The movie Fitna, which appears to form part of the basis for the prosecution, seems to be available here. If readers can point me to the Wilders statements (preferably in English translation) that form the basis for the prosecution, I'd love to link to them as well — of course, not because I will necessary agree with them (I suppose I might agree with some but not with others, especially if they speak broadly about Islam generally), but because seeing them is necessary to evaluate the merits of the prosecution, and the degree to which the prosecution would threaten free discussion.

Thanks to Anne Jitta for the pointer.

UPDATE: The decision, in Dutch, is here (thanks again to Anne Jitta for that pointer as well). If anyone can point me to an English translation of the decision, I'd be much obliged.

For a perspective on Geert Wilders' thinking, see James Taranto's Wall Street Journal interview with Wilders.

Also, a comment by Dunstan suggests that in the Netherlands, examples of Godwin's Law actually lead to action by The Law. I suspect that Godwin does not approve.

Crust (mail):
Matt Yglesias has a good line on this:
[N]othing makes me feel patriotic quite like a good European hate speech prosecution
1.21.2009 5:35pm
martinned (mail) (www):
Yeah... That was an unfortunate surprise this morning...

While I don't agree with this decision as a matter of policy, as a matter of law it seems to be a defensible reading.

Still, it is surprising that the court overruled the public prosecutor, since normally they give the prosecutor the benefit of the doubt. (Because of the question of opportunity, as noted in the press release.) I can't remember any time when such a ruling was given in a case as controversial as this one.

I would like to note for the record that this is not in any way a conviction. The case will now be brought before the court of first instance, where a three judge panel will preside over the full criminal prosecution, with all the appropriate rights for the defence, before deciding. The case is brought under articles 137c and 137d of the Penal code, which allow for a maximum penalty of one year in prison (unlikely), or a 3rd category fine, i.e. a fine of no more than € 7.400.
1.21.2009 5:36pm
martinned (mail) (www):
Continuing:

The elements of art. 137c:
- Public (either oral or in writing or image)
- Speech
- that is deliberately
- offensive
- about a group of people
- on account of their race, religion, sexual orientation or disability,

And art. 137d:
- Public (either oral or in writing or image)
- Speech
- that incites hatred
or
- incites dicrimination
or
- or urges violence against a person or their possessions
- on account of their race, religion, sex, sexual orientation, or disability,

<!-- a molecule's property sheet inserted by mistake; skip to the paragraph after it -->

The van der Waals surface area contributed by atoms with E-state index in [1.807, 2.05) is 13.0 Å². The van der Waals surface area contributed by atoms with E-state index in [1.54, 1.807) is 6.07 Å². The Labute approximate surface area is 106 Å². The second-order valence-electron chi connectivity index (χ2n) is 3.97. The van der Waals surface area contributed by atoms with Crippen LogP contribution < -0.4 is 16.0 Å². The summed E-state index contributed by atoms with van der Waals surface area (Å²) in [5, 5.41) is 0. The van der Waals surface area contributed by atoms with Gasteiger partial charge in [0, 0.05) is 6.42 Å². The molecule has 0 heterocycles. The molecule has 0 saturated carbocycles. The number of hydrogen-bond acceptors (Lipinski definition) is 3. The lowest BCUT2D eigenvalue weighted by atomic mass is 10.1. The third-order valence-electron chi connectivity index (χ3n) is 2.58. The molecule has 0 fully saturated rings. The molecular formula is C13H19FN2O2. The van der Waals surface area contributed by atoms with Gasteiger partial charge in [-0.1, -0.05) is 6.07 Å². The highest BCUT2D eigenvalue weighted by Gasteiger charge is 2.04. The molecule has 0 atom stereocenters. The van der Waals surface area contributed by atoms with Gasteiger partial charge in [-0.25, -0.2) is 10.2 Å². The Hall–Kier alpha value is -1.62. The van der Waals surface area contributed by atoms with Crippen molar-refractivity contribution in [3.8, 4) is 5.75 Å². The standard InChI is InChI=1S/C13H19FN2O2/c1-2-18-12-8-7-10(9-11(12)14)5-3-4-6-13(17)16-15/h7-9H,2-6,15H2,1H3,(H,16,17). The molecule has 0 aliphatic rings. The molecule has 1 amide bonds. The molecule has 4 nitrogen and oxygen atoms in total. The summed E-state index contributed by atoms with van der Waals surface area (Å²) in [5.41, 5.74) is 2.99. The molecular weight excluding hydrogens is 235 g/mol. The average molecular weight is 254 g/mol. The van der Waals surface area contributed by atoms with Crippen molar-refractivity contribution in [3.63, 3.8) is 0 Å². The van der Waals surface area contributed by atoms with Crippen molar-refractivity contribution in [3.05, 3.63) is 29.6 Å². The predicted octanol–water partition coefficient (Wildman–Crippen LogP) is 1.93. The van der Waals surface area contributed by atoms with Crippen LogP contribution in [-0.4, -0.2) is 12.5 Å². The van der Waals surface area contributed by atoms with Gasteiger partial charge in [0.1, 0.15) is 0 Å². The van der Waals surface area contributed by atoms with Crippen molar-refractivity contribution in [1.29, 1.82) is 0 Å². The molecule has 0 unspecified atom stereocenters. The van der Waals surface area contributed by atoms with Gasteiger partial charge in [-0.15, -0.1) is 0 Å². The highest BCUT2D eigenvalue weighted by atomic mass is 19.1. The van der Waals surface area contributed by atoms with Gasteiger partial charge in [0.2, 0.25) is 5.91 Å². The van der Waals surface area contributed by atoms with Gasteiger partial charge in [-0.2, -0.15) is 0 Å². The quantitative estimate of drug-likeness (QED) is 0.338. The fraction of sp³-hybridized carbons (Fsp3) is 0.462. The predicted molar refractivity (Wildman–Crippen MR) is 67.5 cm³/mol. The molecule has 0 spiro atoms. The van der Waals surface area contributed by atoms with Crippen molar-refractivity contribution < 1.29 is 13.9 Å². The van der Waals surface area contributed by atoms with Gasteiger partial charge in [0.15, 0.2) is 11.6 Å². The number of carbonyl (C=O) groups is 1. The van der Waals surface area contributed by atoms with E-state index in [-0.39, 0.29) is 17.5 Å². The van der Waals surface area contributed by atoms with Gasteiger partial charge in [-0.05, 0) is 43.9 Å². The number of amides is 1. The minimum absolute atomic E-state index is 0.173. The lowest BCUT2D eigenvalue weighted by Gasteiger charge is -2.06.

So, like I said, the Court's conclusion is defensible. Still, I am surprised that they did not defer to the prosecutor's office, particularly since a lot of recent case law on these types of offenses have come out for the defence. After all, since treaties have direct effect, the courts cannot carry out these laws in a way that conflicts with free speech under art. 10 ECHR, so whenever a prosecution violates the defendant's rights, they have to rule for the defendant. (No possibility of declaring a law generally unconstitutional.) A lot of recent rulings have gone that way, and I highly doubt that it will be any different here.
1.21.2009 5:45pm
MisterBigTop:
Wow, martinned, that covers a lot of speech.
1.21.2009 5:52pm
Kevin P. (mail):
The dark specter of fascism is forever descending upon America, but always ends up landing in Europe...
1.21.2009 5:55pm
martinned (mail) (www):
@MisterBigTop: I know. That's why I don't like it.
1.21.2009 5:56pm
AnneJ:
The decision (in Dutch) with the disputed quotes and actions can be found here. All in all there are about 35 instances stipulates in the complaints that led to this decision.

I have not been following Dutch case law regarding the prosecution of defamatory speech, but the appellate court makes a compelling legal case in ordering the prosecution of Wilders. As Martin stresses, this does not mean in any way that I agree with this decision as a matter of policy. Or that I agree with Wilders in any way.
1.21.2009 5:57pm
NowMDJD (mail):

I would like to note for the record that this is not in any way a conviction. The case will now be brought before the court of first instance, where a three judge panel will preside over the full criminal prosecution, with all the appropriate rights for the defence, before deciding.

That's very nice, but doesn't Mr. Wilders--

1) have to shell out a lot of money to defend himself?

2) have to worry about going to jail, even if ultimately acquitted?

3) have to divert time and attention from productive matters?

My point is that a trial and acquittal have a chilling effect on the behavior. The authorities don't need a conviction. The US is no different from the Netherlands in this regard.
1.21.2009 6:13pm
martinned (mail) (www):
@NowMDJD: Again, you don't hear me cheering over this decision. Although I would like to remark that, since we have no juries, trials tend to take a lot less time than in the US. So the lawyer's bill will be manageable, especially since I'm sure one of the top lawyers will volunteer to do it for free. (If not, some other rich fan of Wilders' will probably take care of the lawyer's bill for him.)
1.21.2009 6:16pm
John (mail):
Does this mean that a Dutch neo-Nazi group could not be compared to Nazis?

Is truth a defense to the criminal prosecution?
1.21.2009 6:22pm
martinned (mail) (www):
@John: The point is that comparing muslims to Nazis is offensive to muslims. I don't think that logic would apply to neo-Nazis.

As for your other question, I'd have to look that up. I would imagine that, to the extent that we're talking about statements of fact (which we're not, in this case), truth would probably go a long way towards establishing that the speech in question is not "offensive". But remember, the defendant doesn't carry the burden of proof.